Mega rally follows as US president Trump commences first official India visit

AHMEDABAD: Kicking off a whirlwind 36-hour visit to India that emphasises pageantry over policy, US President Donald Trump received a warm welcome Monday on the subcontinent, including a mega-rally, meant to reaffirm ties while providing enviable overseas imagery for a president in a re-election year.


As Air Force One touched down in Ahmedabad in western India, the final preparations were underway for that day’s enviable trio of presidential photo-ops: a visit to a former home of independence leader Mohandas Gandhi, a rally at the world’s second-largest stadium and a trip to the famed Taj Mahal.

Dancers in traditional attire and drummers lined the red carpet rolled out at the stairs of the presidential aircraft as Trump was poised to receive the raucous reception that has eluded him on many foreign trips, some of which have featured massive protests and icy handshakes from world leaders. In India, he instead received a warm embrace — literally — from the ideologically aligned and hug-loving Prime Minister Narendra Modi.

The sun-baked city of Ahmedabad jostled with activity the day before Trump’s arrival as workers cleaned roads, planted flowers and hoisted hundreds of billboards featuring the president and first lady Melania Trump.

Trump’s motorcade will travel amid cheers from a battery of carefully picked and vetted Modi loyalists and workers from his Bharatiya Janata Party who will stand for hours alongside the neatly manicured 22-kilometer stretch of road to accord the president a grand welcome on his way to the newly constructed stadium. Tens of thousands of police officers will be on hand to keep security tight and a new wall has come up in front of a slum, apparently to hide it from presidential passers-by.

Excited crowds began queuing at 4am to get into the brand new stadium for the “Namaste Trump” rally, payback for a “Howdy Modi” event in Houston last year in front of cheering Indian-Americans where Trump likened Modi to Elvis Presley.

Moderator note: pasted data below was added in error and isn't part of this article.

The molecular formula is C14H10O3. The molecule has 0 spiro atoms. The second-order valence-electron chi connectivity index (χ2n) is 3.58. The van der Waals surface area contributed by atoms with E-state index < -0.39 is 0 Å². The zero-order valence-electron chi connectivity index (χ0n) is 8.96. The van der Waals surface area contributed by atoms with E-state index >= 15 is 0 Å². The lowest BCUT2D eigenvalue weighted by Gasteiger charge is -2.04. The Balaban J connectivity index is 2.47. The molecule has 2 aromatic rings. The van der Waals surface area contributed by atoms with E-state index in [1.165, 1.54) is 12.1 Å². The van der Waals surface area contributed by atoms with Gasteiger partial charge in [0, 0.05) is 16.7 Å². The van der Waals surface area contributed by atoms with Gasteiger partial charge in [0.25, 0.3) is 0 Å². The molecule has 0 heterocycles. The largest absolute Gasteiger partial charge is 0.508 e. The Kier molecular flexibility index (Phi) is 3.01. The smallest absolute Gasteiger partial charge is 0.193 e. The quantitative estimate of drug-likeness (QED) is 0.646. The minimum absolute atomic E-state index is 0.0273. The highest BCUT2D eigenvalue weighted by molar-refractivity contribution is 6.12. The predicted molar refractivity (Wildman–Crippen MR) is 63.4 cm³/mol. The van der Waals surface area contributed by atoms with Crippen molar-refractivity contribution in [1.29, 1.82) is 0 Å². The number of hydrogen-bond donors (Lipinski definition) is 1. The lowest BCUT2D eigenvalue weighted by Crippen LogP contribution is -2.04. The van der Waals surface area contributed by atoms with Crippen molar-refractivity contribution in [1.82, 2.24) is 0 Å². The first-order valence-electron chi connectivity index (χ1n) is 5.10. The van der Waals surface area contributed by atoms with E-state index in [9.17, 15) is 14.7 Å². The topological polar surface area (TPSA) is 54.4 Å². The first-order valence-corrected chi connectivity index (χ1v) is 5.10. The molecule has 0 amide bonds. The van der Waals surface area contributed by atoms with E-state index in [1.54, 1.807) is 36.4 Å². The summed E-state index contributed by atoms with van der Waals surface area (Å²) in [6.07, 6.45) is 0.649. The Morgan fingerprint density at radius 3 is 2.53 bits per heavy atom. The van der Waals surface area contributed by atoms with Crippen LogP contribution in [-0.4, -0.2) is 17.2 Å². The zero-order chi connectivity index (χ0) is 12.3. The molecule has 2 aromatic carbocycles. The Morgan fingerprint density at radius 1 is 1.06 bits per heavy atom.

“We hope the US liberalises its visa regime for skilled workers. They need it and India has too many young skilled and talented people,” said student Maunas Shastri.

Parts of the Taj Mahal, the white marble “jewel of Muslim art” according to Unesco, were given a mud-pack facial to remove stains while efforts were undertaken to lessen the stench of the adjacent river.

Trump told a rally on Thursday that “six to 10 million people” would be along the route of his motorcade, but this appears to have been a misunderstanding. Organisers said there will be tens of thousands.

‘Tariff king’

But behind the platitudes and apparent warm rapport between the two leaders lies a fraught relationship worsened by the trade protectionism of both governments.

Trump has called India the “tariff king” and said before the visit that Asia’s third-largest economy has been “hitting us very, very hard for many, many years”.

Rather than a wide-ranging trade deal, reports said Trump and Modi may instead ink smaller agreements covering Harley-Davidson motorcycle imports and American dairy products, as well as defence pacts.

Also on the cards could be the supply of six nuclear reactors, the fruit of a landmark atomic accord in 2008.

An Indian government spokesman said the world’s fifth-largest economy “would not like to rush into a deal”, adding that the issues involved were “complicated”.

“The big missing deliverable at least for now seems likely to be the one both countries had sought, which is the trade deal,” Tanvi Madan from the Brookings Institution told reporters.

Other points of friction include defence, with Russia remaining India’s biggest supplier despite a possible $2.4-billion deal for American helicopters.

The US has pressured India to stop buying Iranian oil, while US businesses have raised concerns over New Delhi’s plans to force foreign firms to store Indian consumers’ personal data inside the country.

In Washington, India has faced criticism over its clampdown in restive Kashmir, and a recently passed citizenship law that critics say is anti-Muslim and which has led to ongoing protests across the nation.

A senior US administration official told reporters Trump would raise concerns about religious freedom in the Hindu-majority nation during the trip, “which is extremely important to this administration”.

“We are concerned … and I think that the president will talk about these issues in his meetings with Prime Minister Modi and note that the world is looking to India to continue to uphold its democratic traditions, respect for religious minorities,” the official added.

Trump also ridiculed Modi last year for “constantly telling me he built a library in Afghanistan”.

“That’s like five hours of what we spend… And we are supposed to say, ‘oh, thank you for the library’. I don’t know who is using it in Afghanistan,” Trump had said.



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